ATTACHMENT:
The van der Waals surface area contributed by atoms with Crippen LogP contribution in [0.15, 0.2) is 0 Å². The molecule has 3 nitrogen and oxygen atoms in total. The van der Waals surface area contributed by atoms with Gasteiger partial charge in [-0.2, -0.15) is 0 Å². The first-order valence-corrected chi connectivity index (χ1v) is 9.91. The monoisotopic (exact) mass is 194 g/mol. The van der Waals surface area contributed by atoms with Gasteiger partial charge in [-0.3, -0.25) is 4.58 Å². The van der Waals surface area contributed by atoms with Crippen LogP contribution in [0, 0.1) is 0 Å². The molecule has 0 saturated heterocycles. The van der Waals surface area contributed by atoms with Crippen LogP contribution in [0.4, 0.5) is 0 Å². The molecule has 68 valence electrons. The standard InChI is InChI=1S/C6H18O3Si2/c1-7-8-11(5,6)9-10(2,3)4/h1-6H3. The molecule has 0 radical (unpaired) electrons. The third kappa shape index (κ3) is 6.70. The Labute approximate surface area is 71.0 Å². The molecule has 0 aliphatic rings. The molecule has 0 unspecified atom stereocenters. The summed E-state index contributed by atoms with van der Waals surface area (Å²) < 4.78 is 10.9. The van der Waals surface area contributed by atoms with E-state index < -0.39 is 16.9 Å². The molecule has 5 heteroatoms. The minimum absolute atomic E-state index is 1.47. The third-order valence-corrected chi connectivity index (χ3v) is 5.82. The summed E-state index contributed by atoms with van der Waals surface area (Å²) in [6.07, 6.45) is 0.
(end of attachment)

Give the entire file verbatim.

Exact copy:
The van der Waals surface area contributed by atoms with Crippen LogP contribution in [0.15, 0.2) is 0 Å². The molecule has 3 nitrogen and oxygen atoms in total. The van der Waals surface area contributed by atoms with Gasteiger partial charge in [-0.2, -0.15) is 0 Å². The first-order valence-corrected chi connectivity index (χ1v) is 9.91. The monoisotopic (exact) mass is 194 g/mol. The van der Waals surface area contributed by atoms with Gasteiger partial charge in [-0.3, -0.25) is 4.58 Å². The van der Waals surface area contributed by atoms with Crippen LogP contribution in [0, 0.1) is 0 Å². The molecule has 0 saturated heterocycles. The van der Waals surface area contributed by atoms with Crippen LogP contribution in [0.4, 0.5) is 0 Å². The molecule has 68 valence electrons. The standard InChI is InChI=1S/C6H18O3Si2/c1-7-8-11(5,6)9-10(2,3)4/h1-6H3. The molecule has 0 radical (unpaired) electrons. The third kappa shape index (κ3) is 6.70. The Labute approximate surface area is 71.0 Å². The molecule has 0 aliphatic rings. The molecule has 0 unspecified atom stereocenters. The summed E-state index contributed by atoms with van der Waals surface area (Å²) < 4.78 is 10.9. The van der Waals surface area contributed by atoms with E-state index < -0.39 is 16.9 Å². The molecule has 5 heteroatoms. The minimum absolute atomic E-state index is 1.47. The third-order valence-corrected chi connectivity index (χ3v) is 5.82. The summed E-state index contributed by atoms with van der Waals surface area (Å²) in [6.07, 6.45) is 0.